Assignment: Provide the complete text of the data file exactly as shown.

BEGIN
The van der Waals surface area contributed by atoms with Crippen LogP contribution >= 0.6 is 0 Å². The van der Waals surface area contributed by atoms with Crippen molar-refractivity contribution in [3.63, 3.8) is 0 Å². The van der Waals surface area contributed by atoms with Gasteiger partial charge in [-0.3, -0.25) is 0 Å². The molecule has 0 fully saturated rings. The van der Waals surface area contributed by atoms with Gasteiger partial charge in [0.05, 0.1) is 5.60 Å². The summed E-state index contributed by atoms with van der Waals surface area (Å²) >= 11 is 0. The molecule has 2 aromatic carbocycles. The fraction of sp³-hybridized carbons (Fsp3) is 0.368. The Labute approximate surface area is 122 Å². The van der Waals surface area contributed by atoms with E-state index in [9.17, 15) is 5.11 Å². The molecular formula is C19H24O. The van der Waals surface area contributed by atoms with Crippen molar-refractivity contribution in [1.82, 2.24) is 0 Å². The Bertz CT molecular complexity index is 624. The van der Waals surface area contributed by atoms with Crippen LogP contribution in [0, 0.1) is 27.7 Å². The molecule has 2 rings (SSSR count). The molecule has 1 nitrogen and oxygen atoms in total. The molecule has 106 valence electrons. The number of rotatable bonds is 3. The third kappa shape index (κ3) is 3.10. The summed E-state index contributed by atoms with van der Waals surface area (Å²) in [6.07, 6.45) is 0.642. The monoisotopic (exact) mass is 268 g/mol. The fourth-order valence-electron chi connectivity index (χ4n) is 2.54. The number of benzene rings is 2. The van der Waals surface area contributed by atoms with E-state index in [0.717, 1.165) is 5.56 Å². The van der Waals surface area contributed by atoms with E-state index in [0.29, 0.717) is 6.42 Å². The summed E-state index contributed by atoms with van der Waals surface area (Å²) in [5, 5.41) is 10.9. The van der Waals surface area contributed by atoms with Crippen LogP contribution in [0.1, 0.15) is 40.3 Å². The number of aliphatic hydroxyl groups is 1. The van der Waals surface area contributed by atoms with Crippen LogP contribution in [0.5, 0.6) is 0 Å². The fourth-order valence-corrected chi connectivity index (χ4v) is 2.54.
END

The van der Waals surface area contributed by atoms with Crippen LogP contribution >= 0.6 is 0 Å². The van der Waals surface area contributed by atoms with Crippen molar-refractivity contribution in [3.63, 3.8) is 0 Å². The van der Waals surface area contributed by atoms with Gasteiger partial charge in [-0.3, -0.25) is 0 Å². The molecule has 0 fully saturated rings. The van der Waals surface area contributed by atoms with Gasteiger partial charge in [0.05, 0.1) is 5.60 Å². The summed E-state index contributed by atoms with van der Waals surface area (Å²) >= 11 is 0. The molecule has 2 aromatic carbocycles. The fraction of sp³-hybridized carbons (Fsp3) is 0.368. The Labute approximate surface area is 122 Å². The van der Waals surface area contributed by atoms with E-state index in [9.17, 15) is 5.11 Å². The molecular formula is C19H24O. The van der Waals surface area contributed by atoms with Crippen molar-refractivity contribution in [1.82, 2.24) is 0 Å². The Bertz CT molecular complexity index is 624. The van der Waals surface area contributed by atoms with Crippen LogP contribution in [0, 0.1) is 27.7 Å². The molecule has 2 rings (SSSR count). The molecule has 1 nitrogen and oxygen atoms in total. The molecule has 106 valence electrons. The number of rotatable bonds is 3. The third kappa shape index (κ3) is 3.10. The summed E-state index contributed by atoms with van der Waals surface area (Å²) in [6.07, 6.45) is 0.642. The monoisotopic (exact) mass is 268 g/mol. The fourth-order valence-electron chi connectivity index (χ4n) is 2.54. The number of benzene rings is 2. The van der Waals surface area contributed by atoms with E-state index in [0.717, 1.165) is 5.56 Å². The van der Waals surface area contributed by atoms with E-state index in [0.29, 0.717) is 6.42 Å². The summed E-state index contributed by atoms with van der Waals surface area (Å²) in [5, 5.41) is 10.9. The van der Waals surface area contributed by atoms with Crippen LogP contribution in [0.1, 0.15) is 40.3 Å². The number of aliphatic hydroxyl groups is 1. The van der Waals surface area contributed by atoms with Crippen LogP contribution in [0.5, 0.6) is 0 Å². The fourth-order valence-corrected chi connectivity index (χ4v) is 2.54.